Parish of St Martins

A historical perspective, drawn from the Ordnance Gazetteer of Scotland: A Survey of Scottish Topography, Statistical, Biographical and Historical, edited by Francis H. Groome and originally published in parts by Thomas C. Jack, Grange Publishing Works, Edinburgh between 1882 and 1885.

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1791-99: St Martins
1834-45: St Martins

St Martins, a parish in the Strathmore district of Perthshire, containing Guildtown village, 6 miles N by E of Perth, under which it has a post office. Since the close of the 17th century it has comprised the ancient parish of Cambusmichael; and it is bounded N by Cargill, NE by Collace and the Bandirran section of Kettins in Forfarshire (detached), SE by Kilspindie and the Balbeggie section of Kinnoull, S by Scone, W by Redgorton, and NW by Auchtergaven. Its utmost length, from W by N to E by S, is 5¾ miles; its utmost breadth is 33/8 miles; and its area is 6565 acres. The Tay, here a splendid salmon river, curves 2¾ miles south-south-westward along all the Auchtergaven and Redgorton boundary, and past the village of Stanley. Beside it the surface declines to less than 200 feet above sea-level; and thence it rises to 239 feet near Guildtown, 453 near Newlands, 413 near Cairnbeddie, 397 near Rosemount, and 424 near East Melginch. Thus, although neither flat nor hilly, it rises considerably above the Tay, and is much diversified by depressions and rising grounds. Plantations are extensive enough to give a warm appearance to the interior; and copsewoods fringe the margin of the river. The soil in general is a black mould, incumbent on till, and much improved by art; whilst towards the river it is naturally good and fertile. Freestone abounds, and has been largely quarried. Limestone and rock-marl also occur. One still may trace a Roman road leading north-north-eastward from the ancient Bertha towards the parish of Cargill. There are vestiges of several stone-circles; and one most interesting antiquity bas been noticed in our article Cairnbeddie. The church of St Martins anciently lay within the diocese of Dunkeld, and was a mensal church of the abbey of Holyrood. The church of Cambusmichael-still indicated by its ruins beside the Tay, on a low plain of the class which Gaelic calls cambus-was included in the diocese of St Andrews, and belonged to the abbacy of Scone. The principal mansion, St Martins Abbey, 5 miles NNE of Perth, is the seat of the chief proprietor, William Macdonald Macdonald, Esq. (b. 1822; suc. his cousin, 1841), the only son of Gen. Farquharson, who holds 22,600 acres in Perthshire and 2801 in Forfarshire, valued at £9192 and £5617 per annum, and who claims the chieftainship of the Colquhouns. The estate, originally called the Kirklands, was purchased by Wm. Macdonald, W.S., of Ranachan (1732-1814), a founder of the Highland and Agricultural Society; and by him the mansion was erected towards the close of last century. A massive and commodious building, it has been greatly enlarged and adorned by the present proprietor; and its beautiful grounds and policies were planned and laid out about 1858 by Mr Craiggie-Halket, the celebrated landscape gardener. In Sept. 1884 Mr Gladstone visited Sir Andrew Clark, Bart., M.D., at St Martins Abbey. (See chap. xlii. of T. Hunter's Woods and Estates of Perthshire, Perth, 1883.) St Martins is in the presbytery of Perth and the synod of Perth and Stirling; the living is worth £259. The parish church is a handsome and commodious edifice of 1842. Guildtown public school, with accommodation for 125 children, had (1884) an average attendance of 62, and a grant of £42, 18s. 7d. Valuation (1860) £7296, 5s. 3d., (1885) £8754, 13s. 5d. Pop. (1801) 1136, (1831) 1135, (1861) 904, (1871) 735, (1881) 741.—Ord. Sur., sh. 48, 1868.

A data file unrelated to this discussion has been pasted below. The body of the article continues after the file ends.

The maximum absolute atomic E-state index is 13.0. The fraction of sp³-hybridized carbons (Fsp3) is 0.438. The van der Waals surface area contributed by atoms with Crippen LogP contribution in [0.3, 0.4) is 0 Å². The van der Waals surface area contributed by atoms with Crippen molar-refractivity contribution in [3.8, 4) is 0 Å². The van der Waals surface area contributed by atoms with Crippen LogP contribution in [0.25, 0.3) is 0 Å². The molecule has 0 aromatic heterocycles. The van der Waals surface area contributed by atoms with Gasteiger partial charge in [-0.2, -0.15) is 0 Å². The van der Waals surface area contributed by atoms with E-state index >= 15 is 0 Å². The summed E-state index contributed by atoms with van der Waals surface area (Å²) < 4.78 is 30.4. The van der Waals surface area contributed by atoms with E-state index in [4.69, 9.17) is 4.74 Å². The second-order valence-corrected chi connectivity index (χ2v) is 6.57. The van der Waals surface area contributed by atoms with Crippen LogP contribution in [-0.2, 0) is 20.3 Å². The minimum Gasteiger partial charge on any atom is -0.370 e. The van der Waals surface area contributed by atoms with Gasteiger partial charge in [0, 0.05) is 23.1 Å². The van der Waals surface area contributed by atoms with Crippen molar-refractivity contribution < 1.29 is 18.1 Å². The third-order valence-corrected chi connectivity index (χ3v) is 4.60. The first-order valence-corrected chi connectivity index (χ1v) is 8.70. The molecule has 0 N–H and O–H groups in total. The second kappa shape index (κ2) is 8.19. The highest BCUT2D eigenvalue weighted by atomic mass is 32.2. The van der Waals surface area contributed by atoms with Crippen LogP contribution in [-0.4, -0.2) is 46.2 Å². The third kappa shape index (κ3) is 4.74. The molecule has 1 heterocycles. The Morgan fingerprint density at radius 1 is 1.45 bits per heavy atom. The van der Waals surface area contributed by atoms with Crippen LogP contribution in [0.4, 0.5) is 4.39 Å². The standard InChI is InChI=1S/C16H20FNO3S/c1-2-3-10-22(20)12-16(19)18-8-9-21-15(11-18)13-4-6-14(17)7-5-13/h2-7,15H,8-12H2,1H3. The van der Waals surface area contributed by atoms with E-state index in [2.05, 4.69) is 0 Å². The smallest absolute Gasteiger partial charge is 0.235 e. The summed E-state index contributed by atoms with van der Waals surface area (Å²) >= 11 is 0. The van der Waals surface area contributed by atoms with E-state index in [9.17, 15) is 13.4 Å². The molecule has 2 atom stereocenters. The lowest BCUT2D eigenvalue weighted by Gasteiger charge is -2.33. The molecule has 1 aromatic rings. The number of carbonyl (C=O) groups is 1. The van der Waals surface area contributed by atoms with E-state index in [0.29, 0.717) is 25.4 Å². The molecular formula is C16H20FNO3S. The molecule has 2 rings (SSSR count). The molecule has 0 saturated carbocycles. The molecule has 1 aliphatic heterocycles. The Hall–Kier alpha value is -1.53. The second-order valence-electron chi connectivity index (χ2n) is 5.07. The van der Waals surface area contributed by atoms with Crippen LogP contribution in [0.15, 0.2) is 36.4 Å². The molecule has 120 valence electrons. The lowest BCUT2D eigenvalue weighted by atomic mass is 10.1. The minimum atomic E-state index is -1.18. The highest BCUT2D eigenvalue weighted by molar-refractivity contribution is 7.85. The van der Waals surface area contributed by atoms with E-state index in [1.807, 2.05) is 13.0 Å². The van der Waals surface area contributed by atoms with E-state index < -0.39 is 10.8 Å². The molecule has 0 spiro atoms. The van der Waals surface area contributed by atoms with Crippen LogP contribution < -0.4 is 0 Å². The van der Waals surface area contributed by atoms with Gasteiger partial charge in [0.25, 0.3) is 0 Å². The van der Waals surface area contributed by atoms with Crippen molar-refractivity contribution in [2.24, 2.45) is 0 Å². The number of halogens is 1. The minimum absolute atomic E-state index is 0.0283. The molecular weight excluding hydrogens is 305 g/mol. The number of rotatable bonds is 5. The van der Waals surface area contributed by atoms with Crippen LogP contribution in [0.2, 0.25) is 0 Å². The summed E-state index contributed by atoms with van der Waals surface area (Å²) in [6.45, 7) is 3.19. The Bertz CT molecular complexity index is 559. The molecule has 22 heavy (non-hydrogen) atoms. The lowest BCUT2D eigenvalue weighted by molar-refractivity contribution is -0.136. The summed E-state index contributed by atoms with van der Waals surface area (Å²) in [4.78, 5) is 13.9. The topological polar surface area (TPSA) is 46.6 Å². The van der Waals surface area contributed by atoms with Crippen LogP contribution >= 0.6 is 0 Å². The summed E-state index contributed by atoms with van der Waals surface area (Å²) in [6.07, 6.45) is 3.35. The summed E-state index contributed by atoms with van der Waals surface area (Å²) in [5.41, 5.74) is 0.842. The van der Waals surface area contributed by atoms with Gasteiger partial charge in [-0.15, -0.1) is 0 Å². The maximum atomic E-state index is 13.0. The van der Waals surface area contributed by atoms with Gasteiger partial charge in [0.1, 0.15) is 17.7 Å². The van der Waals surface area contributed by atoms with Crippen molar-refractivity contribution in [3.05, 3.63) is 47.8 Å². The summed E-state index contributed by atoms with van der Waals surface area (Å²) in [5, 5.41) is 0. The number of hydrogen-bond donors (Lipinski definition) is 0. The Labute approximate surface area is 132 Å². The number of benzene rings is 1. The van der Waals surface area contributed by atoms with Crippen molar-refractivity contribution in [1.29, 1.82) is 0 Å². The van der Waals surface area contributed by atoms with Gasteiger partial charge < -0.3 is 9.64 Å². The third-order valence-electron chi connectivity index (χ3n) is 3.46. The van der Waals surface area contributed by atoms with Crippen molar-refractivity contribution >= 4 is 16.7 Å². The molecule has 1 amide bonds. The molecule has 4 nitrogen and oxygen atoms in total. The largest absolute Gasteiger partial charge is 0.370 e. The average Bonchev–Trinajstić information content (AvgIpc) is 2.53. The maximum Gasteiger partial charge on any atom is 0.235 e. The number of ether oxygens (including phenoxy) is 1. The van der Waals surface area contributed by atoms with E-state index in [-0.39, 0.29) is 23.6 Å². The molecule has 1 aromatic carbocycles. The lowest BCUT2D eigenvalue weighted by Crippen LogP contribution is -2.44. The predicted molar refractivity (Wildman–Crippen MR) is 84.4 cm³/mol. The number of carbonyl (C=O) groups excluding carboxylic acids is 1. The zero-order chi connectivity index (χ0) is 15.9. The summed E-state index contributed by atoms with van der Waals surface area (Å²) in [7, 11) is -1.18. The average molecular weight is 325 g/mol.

An accompanying 19th C. Ordnance Survey map is available, or use the map tab to the right of this page.

Note: This text has been made available using a process of scanning and optical character recognition. Despite manual checking, some typographical errors may remain. Please remember this description dates from the 1880s; names may have changed, administrative divisions will certainly be different and there are known to be occasional errors of fact in the original text, which we have not corrected because we wish to maintain its integrity. This information is provided subject to our standard disclaimer

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